# 7 Trees, 6 Rows, 3 Per Row?

Can you arrange 7 trees so that there are 6 rows of 3 trees? It is entirely possible.

Note: A tree can be part of more then one row, for example a if you arranged a 3x3 square (9 trees) the tree in the center is part of 4 rows.

Rows are usually horizontal but in this case they can be horizontal, vertical, or diagonal.

(Joel Rondeau's solution would look like this:

    1
2 3
4
5  6  7


With lines: 125, 137, 146, 247, 345, 567. A more symmetric solution than mine)

• That's slightly off... Commented Oct 26, 2014 at 21:41
• How? Please show how this solution is wrong? Could it be there are more solutions that you are not aware of? Commented Oct 26, 2014 at 21:55
• Now it looks good. Your solution with numbers didn't line up properly. Commented Oct 26, 2014 at 22:50
• @OleTange it was possibly a bit confusing because in the diagram you've drawn your cross section has been lined up correctly. Commented Nov 10, 2014 at 5:50

An equilateral triangle with 3 trees at the corners, 3 trees at the midpoints and one tree in the center.

Each side has 3 trees. Each altitude has 3 trees.

• Could you please provide a picture? Commented Oct 26, 2014 at 21:34
• Picture added, seems a bit too late. Commented Oct 27, 2014 at 3:23

this is my solution...

and this is done by euler line which i studied in high school.

euler line

• Tangentially related: the Fano plane, the Transylvanian lottery problem, and the board game fire and ice (played on a Fano plane of Fano planes).
– user2322
Commented Oct 27, 2014 at 1:17

North pole, south pole and 5 along the equator...10 rows :-)

• Hello and welcome to PSE :) Congratulations on your very first answer but it is a bit too unclear. Perhaps giving a picture of your answer will be better. Nevertheless, I encourage you to write and answer puzzles in this site. Don't forget to visit the Help Center (puzzling.stackexchange.com/help) and check out other puzzles. Happy Puzzling :D Commented Sep 3, 2018 at 2:33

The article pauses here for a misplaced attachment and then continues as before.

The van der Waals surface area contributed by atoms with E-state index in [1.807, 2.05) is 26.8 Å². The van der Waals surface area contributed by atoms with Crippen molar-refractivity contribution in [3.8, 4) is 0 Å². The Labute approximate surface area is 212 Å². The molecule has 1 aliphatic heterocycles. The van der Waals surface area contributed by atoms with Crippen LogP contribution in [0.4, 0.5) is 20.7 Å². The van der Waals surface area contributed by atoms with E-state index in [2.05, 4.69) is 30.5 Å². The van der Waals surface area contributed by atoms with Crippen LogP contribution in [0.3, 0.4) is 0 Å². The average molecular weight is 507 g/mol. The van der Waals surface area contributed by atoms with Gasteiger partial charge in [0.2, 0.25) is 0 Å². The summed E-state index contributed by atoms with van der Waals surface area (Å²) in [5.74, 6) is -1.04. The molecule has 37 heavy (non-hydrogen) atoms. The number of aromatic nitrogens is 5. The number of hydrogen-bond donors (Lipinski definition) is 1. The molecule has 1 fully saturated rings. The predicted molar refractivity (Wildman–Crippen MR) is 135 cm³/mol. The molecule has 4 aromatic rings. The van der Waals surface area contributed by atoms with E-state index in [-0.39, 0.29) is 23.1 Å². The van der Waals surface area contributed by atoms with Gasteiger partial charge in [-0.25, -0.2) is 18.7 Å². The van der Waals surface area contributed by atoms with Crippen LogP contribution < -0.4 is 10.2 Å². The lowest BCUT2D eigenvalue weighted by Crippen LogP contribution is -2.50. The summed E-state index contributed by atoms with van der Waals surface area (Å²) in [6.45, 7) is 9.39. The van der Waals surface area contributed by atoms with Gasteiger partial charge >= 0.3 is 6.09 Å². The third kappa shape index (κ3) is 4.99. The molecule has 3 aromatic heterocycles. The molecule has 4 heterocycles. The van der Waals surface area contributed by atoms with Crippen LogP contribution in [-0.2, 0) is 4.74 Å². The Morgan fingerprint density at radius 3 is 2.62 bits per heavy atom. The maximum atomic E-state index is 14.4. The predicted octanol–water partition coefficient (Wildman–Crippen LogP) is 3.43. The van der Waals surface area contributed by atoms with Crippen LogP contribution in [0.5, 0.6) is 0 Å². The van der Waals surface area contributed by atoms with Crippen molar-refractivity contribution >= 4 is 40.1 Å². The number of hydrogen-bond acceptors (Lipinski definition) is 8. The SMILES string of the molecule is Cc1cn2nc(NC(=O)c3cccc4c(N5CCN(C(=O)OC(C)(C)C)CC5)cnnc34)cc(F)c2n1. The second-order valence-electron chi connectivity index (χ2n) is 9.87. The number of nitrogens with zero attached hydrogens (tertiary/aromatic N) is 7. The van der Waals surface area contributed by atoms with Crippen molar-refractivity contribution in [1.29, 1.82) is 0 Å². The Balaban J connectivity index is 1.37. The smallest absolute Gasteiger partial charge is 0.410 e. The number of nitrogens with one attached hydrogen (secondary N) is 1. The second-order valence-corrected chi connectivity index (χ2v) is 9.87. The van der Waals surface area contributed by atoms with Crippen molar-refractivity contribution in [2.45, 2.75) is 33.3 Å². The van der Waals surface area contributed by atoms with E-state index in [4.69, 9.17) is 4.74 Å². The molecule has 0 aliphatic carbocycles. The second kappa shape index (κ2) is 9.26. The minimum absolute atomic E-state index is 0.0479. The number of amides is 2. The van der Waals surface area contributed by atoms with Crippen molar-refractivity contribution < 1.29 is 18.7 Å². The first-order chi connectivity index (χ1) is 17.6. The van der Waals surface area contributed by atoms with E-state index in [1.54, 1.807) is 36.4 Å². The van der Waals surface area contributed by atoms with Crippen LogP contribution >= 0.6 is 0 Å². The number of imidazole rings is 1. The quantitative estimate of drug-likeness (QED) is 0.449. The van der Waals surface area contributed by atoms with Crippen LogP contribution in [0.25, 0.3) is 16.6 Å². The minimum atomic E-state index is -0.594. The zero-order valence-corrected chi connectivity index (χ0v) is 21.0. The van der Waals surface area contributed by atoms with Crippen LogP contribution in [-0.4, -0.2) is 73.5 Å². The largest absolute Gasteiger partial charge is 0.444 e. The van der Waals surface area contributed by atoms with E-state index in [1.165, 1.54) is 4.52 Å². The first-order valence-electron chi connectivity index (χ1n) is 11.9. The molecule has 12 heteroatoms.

• That's definitely an interesting answer, as it uses the third dimension (and the original question didn't specify the trees must be on a plane). What does confuse me is that with 5 trees on the equator, there are only 5 lines that join each equatorial tree with the poles (N. Pole -> Equator -> S.Pole), so I'm a bit lost as to how you get 10 lines, unless you've double counted something. One way around this would be to arrange 4 of the 5 equatorial trees such that you can make a straight line from Equator -> N. Pole -> Opposite Equator, and mirror it with the other pole, giving 9 lines in all. Commented Sep 3, 2018 at 3:06
• there are 5 trees on the equator..1,2,3,4,5..so 123, 234, 345, 451 and 512 are 5 more lines..similarly 1NP2 is a line, 1NP3 is another, so is 1NP4..also 1SP2, and so on (any longitude is a straight line).. i think this will mean there are a total of 30 such lines Commented Sep 26, 2018 at 8:22
• While clever, I'm not sure if spherical geometry is in the spirit of the answer
– qwr
Commented Jun 2, 2022 at 5:14
• I know it's not in the spirit...but I did follow the letter, or rather the line of the puzzle :-) Sriram Sathyamoorthy Commented Aug 29, 2022 at 2:58